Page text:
In Florida, the real estate sector is a large part of the local economy with a substantial number of residential and commercial real estate closings occurring on a continual basis.Although Florida real estate attorneys fully understand the real estate closing process as they are involved in real estate closings every day, many of the other participants in Florida real estate transactions often experience some confusion as to everything that happens between the time the purchase and sale contract is signed to the date of closing.This brief article is written to explain the closing process and the basic steps that are customarily followed in every Florida real estate transaction so that buyers, sellers, real estate agents, lenders and other interested parties will have a better understanding of the many actions taken by Florida real estate attorneys to successfully close a real estate transaction.

Submission of the title order

After a purchase and sale contract is signed between the buyer and seller and the initial escrow deposit is made by the buyer, the buyer's lender (if the transaction is being financed) or the buyer's real estate agent (if the transaction is a cash transaction) will submit a request for title to the closing attorney chosen by the buyer to start the process.Typically, the buyer's lender or real estate agent will complete and send a one or two page form to the closing attorney which contains all of the relevant information related to the transaction such a party names, property description, purchase price, lender information and exiting mortgages. Most real estate attorneys also have pages on their websites where the buyer's lender or real estate agent can electronically complete and send in the request for title. The buyer's realtor will also typically send a copy of the signed purchase and sale agreement to the closing attorney at this point.

Processing the file

The processing stage of the transaction commences immediately after the closing attorney receives the request for title. As there are many third parties who must be coordinated with in order to obtain all of the necessary information and documentation in time for the closing date, an experienced Florida real estate attorney will commence the processing stage as soon as possible after the receipt of the request for title.The file processing stage includes ordering tax information that shows the status of current and prior years taxes, loan payoff statements, surveys, homeowner or condominium association estoppel letters showing maintenance fees and any assessments, inspection reports, and certificates evidencing hazard insurance.In addition, at this stage the Florida real estate attorney orders the title search report from the title insurance underwriter and the lien and judgment search report from the lien search company.

Title search

During the title search phase of the transaction a thorough search is made of the public records in the county in Florida where the real property is located. Records searched and located include deeds, mortgages, lis pendens, judgments, easements, restrictive covenants, liens, divorce settlements and any other documents recorded in the public records which affect title to the property.After all of the documents are located, the title insurance underwriter prepares a title search report, which includes all such documents and sends it to the closing attorney.

Title examination

After the closing attorney receives the title search report from the title insurance underwriter, the title examination phase commences. The closing attorney will first issue a title commitment to the buyer (and if applicable, the lender) based upon the information contained in the title search report.Next the closing attorney will examine all of the documents found during the title search that affect the title to the property in order to determine the current status of title and whether any title clouds exist which need to be cleared prior to closing. The closing attorney also verifies the record legal owner of the property and makes note of any debts owed against the property.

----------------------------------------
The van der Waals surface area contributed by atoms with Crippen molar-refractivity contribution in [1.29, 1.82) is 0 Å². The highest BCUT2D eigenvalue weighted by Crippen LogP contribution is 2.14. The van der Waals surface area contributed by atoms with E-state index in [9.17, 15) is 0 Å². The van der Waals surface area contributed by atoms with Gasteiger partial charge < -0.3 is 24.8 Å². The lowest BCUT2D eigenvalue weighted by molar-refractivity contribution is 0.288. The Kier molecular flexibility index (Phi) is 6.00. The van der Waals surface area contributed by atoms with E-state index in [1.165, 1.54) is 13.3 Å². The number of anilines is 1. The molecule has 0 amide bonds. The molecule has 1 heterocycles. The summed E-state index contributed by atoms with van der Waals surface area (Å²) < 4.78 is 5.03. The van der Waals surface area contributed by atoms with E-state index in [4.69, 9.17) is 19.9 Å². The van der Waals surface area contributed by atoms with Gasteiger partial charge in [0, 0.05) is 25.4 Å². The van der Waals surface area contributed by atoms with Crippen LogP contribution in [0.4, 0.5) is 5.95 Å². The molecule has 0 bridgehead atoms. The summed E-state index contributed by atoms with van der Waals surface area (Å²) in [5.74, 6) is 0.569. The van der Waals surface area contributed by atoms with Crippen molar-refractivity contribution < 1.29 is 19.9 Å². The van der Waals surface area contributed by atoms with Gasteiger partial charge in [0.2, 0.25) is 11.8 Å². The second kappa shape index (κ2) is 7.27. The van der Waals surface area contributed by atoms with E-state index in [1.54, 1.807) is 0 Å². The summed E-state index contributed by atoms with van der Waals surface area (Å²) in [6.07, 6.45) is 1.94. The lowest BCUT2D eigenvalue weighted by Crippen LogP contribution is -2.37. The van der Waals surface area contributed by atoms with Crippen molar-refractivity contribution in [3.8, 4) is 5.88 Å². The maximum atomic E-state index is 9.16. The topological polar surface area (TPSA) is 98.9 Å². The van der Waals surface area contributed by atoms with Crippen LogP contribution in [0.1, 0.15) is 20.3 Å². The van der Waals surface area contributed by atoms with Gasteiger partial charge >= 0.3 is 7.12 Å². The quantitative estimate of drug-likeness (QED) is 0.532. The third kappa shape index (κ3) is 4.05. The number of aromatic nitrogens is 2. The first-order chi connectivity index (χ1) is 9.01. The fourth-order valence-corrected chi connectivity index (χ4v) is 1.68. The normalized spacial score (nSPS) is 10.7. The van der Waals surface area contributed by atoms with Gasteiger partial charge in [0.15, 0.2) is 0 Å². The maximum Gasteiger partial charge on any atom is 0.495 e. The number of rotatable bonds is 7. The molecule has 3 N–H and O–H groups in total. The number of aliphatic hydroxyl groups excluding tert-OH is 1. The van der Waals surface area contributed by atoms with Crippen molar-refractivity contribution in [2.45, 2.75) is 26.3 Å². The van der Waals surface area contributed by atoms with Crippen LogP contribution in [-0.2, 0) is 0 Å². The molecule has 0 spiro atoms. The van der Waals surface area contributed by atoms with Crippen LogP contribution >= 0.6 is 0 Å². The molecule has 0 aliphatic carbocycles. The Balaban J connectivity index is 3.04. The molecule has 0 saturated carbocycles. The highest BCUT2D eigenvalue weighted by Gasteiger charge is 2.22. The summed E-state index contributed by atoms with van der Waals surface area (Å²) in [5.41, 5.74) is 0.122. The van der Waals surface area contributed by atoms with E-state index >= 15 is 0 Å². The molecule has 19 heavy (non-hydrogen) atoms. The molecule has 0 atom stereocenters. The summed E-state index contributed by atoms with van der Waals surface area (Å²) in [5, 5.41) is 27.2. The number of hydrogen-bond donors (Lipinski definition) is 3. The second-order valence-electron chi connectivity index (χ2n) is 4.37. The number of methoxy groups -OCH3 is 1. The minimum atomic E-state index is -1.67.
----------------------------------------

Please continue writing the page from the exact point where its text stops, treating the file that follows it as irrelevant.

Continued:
Document preparation

After any and all title clouds have been cleared and the parties are ready to close the transaction, the Florida closing attorney will proceed to prepare all of the documents in order to close the transaction, which includes the deed, bill of sale, affidavits, FIRPTA certificate, and closing statement.In connection with this, if the buyer is financing the purchase, the buyer's lender will submit to the closing attorney its closing instructions so that the closing attorney can include all of the lender's charges, fees and escrows on the settlement statement.An experienced Florida closing attorney will distribute drafts of all of the closing documents to all interested parties in advance of closing so that same may be reviewed, commented on, revised, if necessary, and ultimately approved well in advance of closing.

Settlement: closing the transaction

Once all of the closing documents have been approved, a date and time to close the transaction is scheduled. At the closing the closing attorney oversees all aspects of the closing of the purchase and sale transaction and answers any questions the parties may have which relate to the transaction and/or the closing documents.The seller signs the deed and the other seller documents, the buyer signs the buyer's documents and the loan documents (if the transaction is being financed), and both parties sign the Closing Disclosure. After the closing has occurred the seller, real estate agents, the attorneys and other parties to the transaction are paid and certain documents are sent to be recorded in the county in which the property is located.

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The Law Office of Eric Scott Brumfield, Esq.

7270 NW 12th St # 545 Miami, FL 33126

(305) 406-3490

Hours

Monday - Friday: 9am - 12pm, 1pm - 5pm

Closed for Lunch 12pm-1pm

Saturday: Closed

Sunday: Closed